Regarding external concerns about the current epidemic situation of Mycoplasma pneumonia in China, Dr. Huang Yucheng, Professor of the Department of Pediatric Infectious Diseases at Chang Geng, Linkou, and Chairman of the Society of Pediatric Infectious Diseases, explained that Mycoplasma pneumoniae is a common pathogenic bacteria of respiratory tract infections and pneumonia, and is more common in young people. People and children over 5 years old have cases all year round in Taiwan, especially at the turn of spring and summer and early autumn.
Generally speaking, the symptoms caused by Mycoplasma pneumoniae are mild, and most people can recover on their own after infection. Common symptoms include sore throat, fatigue, fever, and cough that can last for weeks or even months. About 10% of people will develop it. pneumonia, but the symptoms are relatively mild, so it is commonly known as "walking pneumonia." Although data from the U.S. Centers for Disease Control and Prevention shows that mycoplasma pneumonia may have a major epidemic every 3 to 7 years, the proportion of domestic surveillance has been low recently, indicating that it is a low-level epidemic. Please do not worry or worry.
The CDC stated that in response to external concerns about the shortage of related drugs, the Food and Drug Administration has stated that in terms of Mycoplasma pneumonia drugs, the import of original potions for children has increased in October, and domestic generic drugs with the same ingredients will be mass-produced in December; There are currently sufficient stocks of adult medicines and there is no doubt about shortages. Dr. Huang further pointed out that at present, influenza is still the most common respiratory infection, and the peak of influenza epidemic is approaching. Young children are a high-risk group for influenza. Getting vaccinated as soon as possible to gain protection is the most effective prevention method. At the same time, it is also reminded that if danger signs such as dyspnea, shortness of breath, cyanosis (hypoxia) and other danger signs occur, please seek medical treatment as soon as possible and follow the doctor's instructions to take medication to reduce the risk of severe complications.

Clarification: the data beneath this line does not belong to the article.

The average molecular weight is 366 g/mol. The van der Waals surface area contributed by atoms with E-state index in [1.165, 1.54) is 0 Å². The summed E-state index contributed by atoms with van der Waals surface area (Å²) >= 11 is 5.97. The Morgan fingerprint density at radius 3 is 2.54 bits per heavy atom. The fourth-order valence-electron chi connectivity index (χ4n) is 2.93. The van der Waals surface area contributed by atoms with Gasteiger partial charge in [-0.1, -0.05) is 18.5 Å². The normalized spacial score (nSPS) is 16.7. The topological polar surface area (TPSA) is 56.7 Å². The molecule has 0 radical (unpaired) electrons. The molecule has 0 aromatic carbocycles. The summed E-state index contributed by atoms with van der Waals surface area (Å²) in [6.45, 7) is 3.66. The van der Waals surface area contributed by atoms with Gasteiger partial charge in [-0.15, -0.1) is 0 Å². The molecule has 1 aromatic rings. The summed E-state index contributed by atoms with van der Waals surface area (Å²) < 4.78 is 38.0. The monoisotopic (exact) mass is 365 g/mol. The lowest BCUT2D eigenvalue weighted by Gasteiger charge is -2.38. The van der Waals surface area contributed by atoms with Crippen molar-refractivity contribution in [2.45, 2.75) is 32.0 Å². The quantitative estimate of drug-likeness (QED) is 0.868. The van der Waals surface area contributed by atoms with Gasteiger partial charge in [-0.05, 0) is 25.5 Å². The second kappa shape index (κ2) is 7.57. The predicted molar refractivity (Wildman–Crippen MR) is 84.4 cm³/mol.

The CDC emphasized that according to the latest research from Dr. Dayi He's team in the United States, vaccination with XBB vaccine can significantly increase the vaccine's resistance to current COVID-19 epidemic strains (XBB.1.5 and EG.5.1) and emerging mutant strains (such as HV.1, HK. 3. In the immune response of JD.1, JN.1), neutralizing antibodies can increase up to 27 times. It is recommended that the public receive the XBB vaccine to enhance self-protection. People over the age of 65 who receive the COVID-19 vaccine can receive health education supplies and COVID-19 rapid screening reagents worth less than 500 yuan (inclusive) provided by each county and city. In addition, in order to improve the accessibility of vaccination for all, each county and city also provides Come to the vaccination service on demand. For vaccination centers, you can check the vaccination centers on the official website of the CDC in the "Autumn and Winter Vaccine Zone" (https://gov.tw/eU4).
It doesn't take a novel virus to put you or a loved one in the hospital, or for that matter, in the morgue. Seasonal flu, RSV, CAP (Community Acquired Pneumonia), and Norovirus are all quite capable of doing so, as they kill hundreds of thousands of people every year.
Luckily there are vaccines that can offer some protection against many of these illnesses.
Unfortunately, far too few eligible people elect to get them every year, which puts all of us at risk of seeing overcrowded hospitals and excess winter mortality, even from something as mundane as seasonal flu.